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Rose Geranium

Pelargonium graveloens

Rose geranium is grown as a potted plants since the early 1800s. Formerly it was regarded as a health flower and was used to cure various ailments
such as toothache and rheumatism but also colds and jealousy. It was able to expel pathogens and pests and was therefore normal in cottage hospitals and almshouses. It was also used as decoration in coffins. It origins in southern Africa, especially South Africa.

Today it is used especially in the perfume industry but Rose geranium is also often used for premenstrual and menopausal problems, as well as nausea, tonsillitis and to improve circulation. The fresh leaves are brewed for tea and are added to fruit drinks, punches, jellies, desserts, creams, custards, candies, pastries and baked fruits.
Its antiseptic and anti-inflammatory properties are useful in treating bruising, acne, eczema, hemorrhoids (piles) as well as ringworm and lice.

Rose Geranium Tea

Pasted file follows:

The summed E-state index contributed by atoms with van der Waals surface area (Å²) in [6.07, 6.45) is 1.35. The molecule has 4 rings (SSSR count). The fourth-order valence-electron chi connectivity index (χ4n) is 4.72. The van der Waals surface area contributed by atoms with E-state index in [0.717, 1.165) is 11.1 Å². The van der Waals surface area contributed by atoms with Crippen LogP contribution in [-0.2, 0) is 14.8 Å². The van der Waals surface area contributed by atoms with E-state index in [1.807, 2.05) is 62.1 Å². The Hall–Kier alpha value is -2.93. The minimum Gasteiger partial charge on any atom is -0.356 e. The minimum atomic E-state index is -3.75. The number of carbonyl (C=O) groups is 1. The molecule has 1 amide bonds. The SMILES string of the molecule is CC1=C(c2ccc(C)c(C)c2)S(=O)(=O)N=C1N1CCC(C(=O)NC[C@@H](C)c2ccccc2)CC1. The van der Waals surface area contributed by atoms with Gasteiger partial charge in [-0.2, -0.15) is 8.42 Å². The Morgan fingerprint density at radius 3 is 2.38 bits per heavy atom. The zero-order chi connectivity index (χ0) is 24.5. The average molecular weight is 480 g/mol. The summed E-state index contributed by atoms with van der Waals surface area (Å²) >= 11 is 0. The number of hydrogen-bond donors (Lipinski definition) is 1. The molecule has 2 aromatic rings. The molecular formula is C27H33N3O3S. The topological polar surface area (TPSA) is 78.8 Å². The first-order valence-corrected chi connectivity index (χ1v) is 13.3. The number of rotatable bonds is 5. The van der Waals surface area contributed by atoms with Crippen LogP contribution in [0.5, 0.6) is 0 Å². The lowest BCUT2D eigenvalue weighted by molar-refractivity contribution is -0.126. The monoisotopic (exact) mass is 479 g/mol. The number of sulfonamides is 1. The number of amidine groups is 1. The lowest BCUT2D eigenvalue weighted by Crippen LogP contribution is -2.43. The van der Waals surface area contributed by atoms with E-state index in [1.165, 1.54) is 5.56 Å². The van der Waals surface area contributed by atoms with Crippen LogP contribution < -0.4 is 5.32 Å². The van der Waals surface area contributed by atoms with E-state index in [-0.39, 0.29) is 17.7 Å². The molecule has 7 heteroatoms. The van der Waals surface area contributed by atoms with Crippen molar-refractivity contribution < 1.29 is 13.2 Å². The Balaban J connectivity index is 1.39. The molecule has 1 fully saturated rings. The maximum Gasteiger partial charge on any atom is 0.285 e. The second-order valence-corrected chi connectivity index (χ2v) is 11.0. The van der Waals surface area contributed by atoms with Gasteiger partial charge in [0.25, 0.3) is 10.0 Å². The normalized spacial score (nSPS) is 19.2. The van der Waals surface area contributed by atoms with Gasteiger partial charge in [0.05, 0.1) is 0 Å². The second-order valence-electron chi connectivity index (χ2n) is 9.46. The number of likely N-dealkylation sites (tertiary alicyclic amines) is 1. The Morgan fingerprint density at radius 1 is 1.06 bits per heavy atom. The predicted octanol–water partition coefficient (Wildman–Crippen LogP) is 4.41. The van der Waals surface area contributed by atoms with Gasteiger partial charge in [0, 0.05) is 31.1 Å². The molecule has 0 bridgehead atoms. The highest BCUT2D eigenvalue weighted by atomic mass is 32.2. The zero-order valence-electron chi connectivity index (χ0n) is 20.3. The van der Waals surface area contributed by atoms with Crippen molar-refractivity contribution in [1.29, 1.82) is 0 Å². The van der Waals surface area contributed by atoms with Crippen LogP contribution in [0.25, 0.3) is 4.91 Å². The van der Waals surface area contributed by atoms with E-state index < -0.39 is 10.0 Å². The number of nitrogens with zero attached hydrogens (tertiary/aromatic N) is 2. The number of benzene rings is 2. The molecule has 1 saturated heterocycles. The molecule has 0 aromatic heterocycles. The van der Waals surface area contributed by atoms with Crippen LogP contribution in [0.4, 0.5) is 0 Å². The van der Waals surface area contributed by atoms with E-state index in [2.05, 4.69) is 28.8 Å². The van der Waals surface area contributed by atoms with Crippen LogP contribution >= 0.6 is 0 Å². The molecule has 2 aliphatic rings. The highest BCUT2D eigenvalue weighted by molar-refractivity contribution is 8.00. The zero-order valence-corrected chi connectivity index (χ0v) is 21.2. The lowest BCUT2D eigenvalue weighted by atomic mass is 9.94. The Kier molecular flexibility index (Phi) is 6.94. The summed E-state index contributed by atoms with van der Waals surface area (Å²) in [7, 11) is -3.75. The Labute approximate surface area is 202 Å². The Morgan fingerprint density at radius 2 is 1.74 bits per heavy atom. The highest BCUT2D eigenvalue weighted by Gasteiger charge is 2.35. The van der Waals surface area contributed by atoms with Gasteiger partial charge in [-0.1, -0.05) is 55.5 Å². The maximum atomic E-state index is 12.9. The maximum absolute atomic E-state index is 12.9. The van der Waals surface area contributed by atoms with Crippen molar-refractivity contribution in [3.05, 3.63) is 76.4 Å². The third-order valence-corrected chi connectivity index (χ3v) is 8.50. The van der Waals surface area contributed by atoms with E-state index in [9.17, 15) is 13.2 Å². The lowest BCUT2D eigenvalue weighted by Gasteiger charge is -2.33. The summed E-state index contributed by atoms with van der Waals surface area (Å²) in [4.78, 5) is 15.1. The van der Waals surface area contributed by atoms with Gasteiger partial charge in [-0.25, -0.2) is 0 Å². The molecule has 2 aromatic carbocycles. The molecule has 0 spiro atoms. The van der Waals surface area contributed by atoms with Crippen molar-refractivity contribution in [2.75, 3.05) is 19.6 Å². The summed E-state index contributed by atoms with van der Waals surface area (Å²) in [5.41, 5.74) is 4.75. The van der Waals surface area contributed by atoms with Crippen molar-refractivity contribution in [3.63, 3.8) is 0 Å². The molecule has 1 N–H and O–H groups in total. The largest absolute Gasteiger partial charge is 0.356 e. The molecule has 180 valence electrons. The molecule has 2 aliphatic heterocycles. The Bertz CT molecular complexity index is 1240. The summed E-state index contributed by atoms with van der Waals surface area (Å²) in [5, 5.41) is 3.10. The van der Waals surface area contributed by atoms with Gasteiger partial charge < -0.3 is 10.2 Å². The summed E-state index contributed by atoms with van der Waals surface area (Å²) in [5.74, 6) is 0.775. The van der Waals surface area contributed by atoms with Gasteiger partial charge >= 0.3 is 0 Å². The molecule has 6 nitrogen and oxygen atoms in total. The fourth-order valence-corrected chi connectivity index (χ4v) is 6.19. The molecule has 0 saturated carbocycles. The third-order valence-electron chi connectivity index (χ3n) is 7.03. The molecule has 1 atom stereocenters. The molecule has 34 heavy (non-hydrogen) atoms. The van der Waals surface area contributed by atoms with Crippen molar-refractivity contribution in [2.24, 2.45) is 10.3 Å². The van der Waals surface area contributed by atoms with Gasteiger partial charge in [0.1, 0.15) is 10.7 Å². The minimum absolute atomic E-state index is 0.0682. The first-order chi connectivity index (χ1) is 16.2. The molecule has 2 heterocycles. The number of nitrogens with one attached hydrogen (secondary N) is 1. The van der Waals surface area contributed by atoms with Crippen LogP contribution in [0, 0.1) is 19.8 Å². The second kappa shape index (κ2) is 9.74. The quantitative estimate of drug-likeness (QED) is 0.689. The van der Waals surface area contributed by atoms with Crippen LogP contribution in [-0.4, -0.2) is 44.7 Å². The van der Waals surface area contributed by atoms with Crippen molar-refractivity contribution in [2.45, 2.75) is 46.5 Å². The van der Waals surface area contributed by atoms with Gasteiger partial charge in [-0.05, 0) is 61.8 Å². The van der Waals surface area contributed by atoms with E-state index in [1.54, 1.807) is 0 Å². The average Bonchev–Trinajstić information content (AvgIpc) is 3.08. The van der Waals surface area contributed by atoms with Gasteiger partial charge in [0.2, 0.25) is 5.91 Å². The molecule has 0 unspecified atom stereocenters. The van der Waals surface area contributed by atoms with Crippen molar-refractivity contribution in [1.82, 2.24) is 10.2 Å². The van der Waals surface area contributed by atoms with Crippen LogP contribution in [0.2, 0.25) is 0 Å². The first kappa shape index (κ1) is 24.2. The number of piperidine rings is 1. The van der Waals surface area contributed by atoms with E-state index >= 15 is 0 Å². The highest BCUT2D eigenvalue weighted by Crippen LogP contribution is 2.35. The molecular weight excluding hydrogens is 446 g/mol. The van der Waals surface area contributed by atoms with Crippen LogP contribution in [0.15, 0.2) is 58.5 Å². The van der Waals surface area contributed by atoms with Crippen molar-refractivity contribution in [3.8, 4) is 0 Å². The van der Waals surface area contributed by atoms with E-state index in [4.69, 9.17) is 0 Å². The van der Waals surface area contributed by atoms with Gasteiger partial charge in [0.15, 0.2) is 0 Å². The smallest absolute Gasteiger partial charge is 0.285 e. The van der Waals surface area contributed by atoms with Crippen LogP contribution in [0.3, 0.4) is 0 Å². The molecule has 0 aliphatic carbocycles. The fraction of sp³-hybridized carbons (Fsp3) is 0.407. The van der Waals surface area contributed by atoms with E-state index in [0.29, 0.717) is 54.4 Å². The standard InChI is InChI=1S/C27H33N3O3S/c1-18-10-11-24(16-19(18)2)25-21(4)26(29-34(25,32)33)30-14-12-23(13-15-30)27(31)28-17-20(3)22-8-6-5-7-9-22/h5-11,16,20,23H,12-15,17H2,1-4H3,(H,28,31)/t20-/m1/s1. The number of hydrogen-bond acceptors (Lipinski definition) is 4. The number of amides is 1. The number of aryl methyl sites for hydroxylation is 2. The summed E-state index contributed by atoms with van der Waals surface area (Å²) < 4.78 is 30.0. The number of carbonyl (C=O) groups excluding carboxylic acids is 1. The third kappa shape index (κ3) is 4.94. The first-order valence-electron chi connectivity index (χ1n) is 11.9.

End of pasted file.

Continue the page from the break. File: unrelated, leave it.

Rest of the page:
For a six-cup tea pot.

Use about 4-6 rose geranium leaves
6 cloves
1” of cinnamon stick
1 sprig about 3” long of fresh rosemary
1 teaspoon or one tea bag of plain orange pekoe tea.
Cover with boiling water and steep at least ten minutes.
How to grow

  1. Plant rose geraniums in sterile pots when daytime high temperatures are no warmer than 75 degrees and nighttime lows are no colder than 50 degrees.
  2. Water your geraniums when the soil is dry, and continue watering until it drains out the bottom of the pot.
  3. Add fertilizer with every sixth watering. Every fourth time you fertilize, add a teaspoon of Epsom salt to a gallon of water, which contains magnesium. Rose geraniums thrive on magnesium.
  4. Bring your rose geraniums inside when the temperature begins to drop below 50 degrees. Place them in a sunny window where they’ll get at least four hours of direct sunlight each day.

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